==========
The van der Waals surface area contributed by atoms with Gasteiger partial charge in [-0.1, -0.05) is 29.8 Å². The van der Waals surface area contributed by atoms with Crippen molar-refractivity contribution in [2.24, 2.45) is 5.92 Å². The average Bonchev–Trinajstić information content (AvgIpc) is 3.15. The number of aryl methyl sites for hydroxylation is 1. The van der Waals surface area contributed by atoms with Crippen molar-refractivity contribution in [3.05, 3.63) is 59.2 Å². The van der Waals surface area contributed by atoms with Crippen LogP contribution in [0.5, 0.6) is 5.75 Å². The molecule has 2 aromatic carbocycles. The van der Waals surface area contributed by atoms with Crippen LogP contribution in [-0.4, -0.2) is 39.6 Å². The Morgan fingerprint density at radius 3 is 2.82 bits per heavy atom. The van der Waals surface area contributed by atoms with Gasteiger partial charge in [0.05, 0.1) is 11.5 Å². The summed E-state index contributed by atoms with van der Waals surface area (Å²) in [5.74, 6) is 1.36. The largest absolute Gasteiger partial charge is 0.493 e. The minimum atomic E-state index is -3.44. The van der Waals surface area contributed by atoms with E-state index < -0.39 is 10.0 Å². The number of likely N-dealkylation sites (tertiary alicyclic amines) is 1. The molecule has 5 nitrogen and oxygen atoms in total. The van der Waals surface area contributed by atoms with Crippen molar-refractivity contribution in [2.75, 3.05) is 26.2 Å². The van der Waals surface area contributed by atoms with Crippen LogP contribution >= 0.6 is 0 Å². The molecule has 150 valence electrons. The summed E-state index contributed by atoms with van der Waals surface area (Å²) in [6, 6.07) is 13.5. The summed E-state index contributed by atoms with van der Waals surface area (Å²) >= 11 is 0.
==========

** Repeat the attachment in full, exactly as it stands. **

The van der Waals surface area contributed by atoms with Gasteiger partial charge in [-0.1, -0.05) is 29.8 Å². The van der Waals surface area contributed by atoms with Crippen molar-refractivity contribution in [2.24, 2.45) is 5.92 Å². The average Bonchev–Trinajstić information content (AvgIpc) is 3.15. The number of aryl methyl sites for hydroxylation is 1. The van der Waals surface area contributed by atoms with Crippen molar-refractivity contribution in [3.05, 3.63) is 59.2 Å². The van der Waals surface area contributed by atoms with Crippen LogP contribution in [0.5, 0.6) is 5.75 Å². The molecule has 2 aromatic carbocycles. The van der Waals surface area contributed by atoms with Crippen LogP contribution in [-0.4, -0.2) is 39.6 Å². The Morgan fingerprint density at radius 3 is 2.82 bits per heavy atom. The van der Waals surface area contributed by atoms with Gasteiger partial charge in [0.05, 0.1) is 11.5 Å². The summed E-state index contributed by atoms with van der Waals surface area (Å²) in [5.74, 6) is 1.36. The largest absolute Gasteiger partial charge is 0.493 e. The minimum atomic E-state index is -3.44. The van der Waals surface area contributed by atoms with E-state index < -0.39 is 10.0 Å². The number of likely N-dealkylation sites (tertiary alicyclic amines) is 1. The molecule has 5 nitrogen and oxygen atoms in total. The van der Waals surface area contributed by atoms with Crippen molar-refractivity contribution in [2.75, 3.05) is 26.2 Å². The van der Waals surface area contributed by atoms with Crippen LogP contribution >= 0.6 is 0 Å². The molecule has 150 valence electrons. The summed E-state index contributed by atoms with van der Waals surface area (Å²) in [6, 6.07) is 13.5. The summed E-state index contributed by atoms with van der Waals surface area (Å²) >= 11 is 0.